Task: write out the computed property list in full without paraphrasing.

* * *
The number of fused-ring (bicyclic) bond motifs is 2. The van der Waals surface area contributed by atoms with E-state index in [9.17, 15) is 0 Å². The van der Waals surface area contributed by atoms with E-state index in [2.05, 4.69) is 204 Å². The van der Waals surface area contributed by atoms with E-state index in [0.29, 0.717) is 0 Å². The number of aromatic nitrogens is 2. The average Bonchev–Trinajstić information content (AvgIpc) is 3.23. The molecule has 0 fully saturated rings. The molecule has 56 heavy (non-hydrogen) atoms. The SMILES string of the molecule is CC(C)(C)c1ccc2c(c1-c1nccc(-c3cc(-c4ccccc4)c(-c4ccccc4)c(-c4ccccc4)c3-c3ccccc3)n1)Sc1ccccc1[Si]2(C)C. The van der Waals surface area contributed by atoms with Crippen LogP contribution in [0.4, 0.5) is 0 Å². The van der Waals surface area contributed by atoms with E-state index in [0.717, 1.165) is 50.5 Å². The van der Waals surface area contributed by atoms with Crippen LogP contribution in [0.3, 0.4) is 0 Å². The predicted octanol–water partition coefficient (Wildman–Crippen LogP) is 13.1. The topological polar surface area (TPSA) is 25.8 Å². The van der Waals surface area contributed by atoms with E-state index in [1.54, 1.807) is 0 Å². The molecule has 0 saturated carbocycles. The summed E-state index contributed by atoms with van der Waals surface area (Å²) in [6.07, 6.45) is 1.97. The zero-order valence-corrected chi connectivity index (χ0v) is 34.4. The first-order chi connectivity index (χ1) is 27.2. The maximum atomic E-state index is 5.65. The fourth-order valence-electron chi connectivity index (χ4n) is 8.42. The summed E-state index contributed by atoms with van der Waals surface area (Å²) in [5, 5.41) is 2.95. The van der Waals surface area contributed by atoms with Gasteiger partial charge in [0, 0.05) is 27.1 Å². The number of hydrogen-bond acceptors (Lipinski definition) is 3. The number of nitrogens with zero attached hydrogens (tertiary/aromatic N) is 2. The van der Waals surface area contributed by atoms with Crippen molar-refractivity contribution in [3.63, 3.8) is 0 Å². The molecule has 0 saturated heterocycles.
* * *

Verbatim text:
The number of fused-ring (bicyclic) bond motifs is 2. The van der Waals surface area contributed by atoms with E-state index in [9.17, 15) is 0 Å². The van der Waals surface area contributed by atoms with E-state index in [2.05, 4.69) is 204 Å². The van der Waals surface area contributed by atoms with E-state index in [0.29, 0.717) is 0 Å². The number of aromatic nitrogens is 2. The average Bonchev–Trinajstić information content (AvgIpc) is 3.23. The molecule has 0 fully saturated rings. The molecule has 56 heavy (non-hydrogen) atoms. The SMILES string of the molecule is CC(C)(C)c1ccc2c(c1-c1nccc(-c3cc(-c4ccccc4)c(-c4ccccc4)c(-c4ccccc4)c3-c3ccccc3)n1)Sc1ccccc1[Si]2(C)C. The van der Waals surface area contributed by atoms with Crippen LogP contribution in [0.4, 0.5) is 0 Å². The van der Waals surface area contributed by atoms with E-state index in [0.717, 1.165) is 50.5 Å². The van der Waals surface area contributed by atoms with Crippen LogP contribution in [0.3, 0.4) is 0 Å². The predicted octanol–water partition coefficient (Wildman–Crippen LogP) is 13.1. The topological polar surface area (TPSA) is 25.8 Å². The van der Waals surface area contributed by atoms with E-state index in [1.54, 1.807) is 0 Å². The molecule has 0 saturated carbocycles. The summed E-state index contributed by atoms with van der Waals surface area (Å²) in [6.07, 6.45) is 1.97. The zero-order valence-corrected chi connectivity index (χ0v) is 34.4. The first-order chi connectivity index (χ1) is 27.2. The maximum atomic E-state index is 5.65. The fourth-order valence-electron chi connectivity index (χ4n) is 8.42. The summed E-state index contributed by atoms with van der Waals surface area (Å²) in [5, 5.41) is 2.95. The van der Waals surface area contributed by atoms with Gasteiger partial charge in [0, 0.05) is 27.1 Å². The number of hydrogen-bond acceptors (Lipinski definition) is 3. The number of nitrogens with zero attached hydrogens (tertiary/aromatic N) is 2. The van der Waals surface area contributed by atoms with Crippen molar-refractivity contribution in [3.63, 3.8) is 0 Å². The molecule has 0 saturated heterocycles.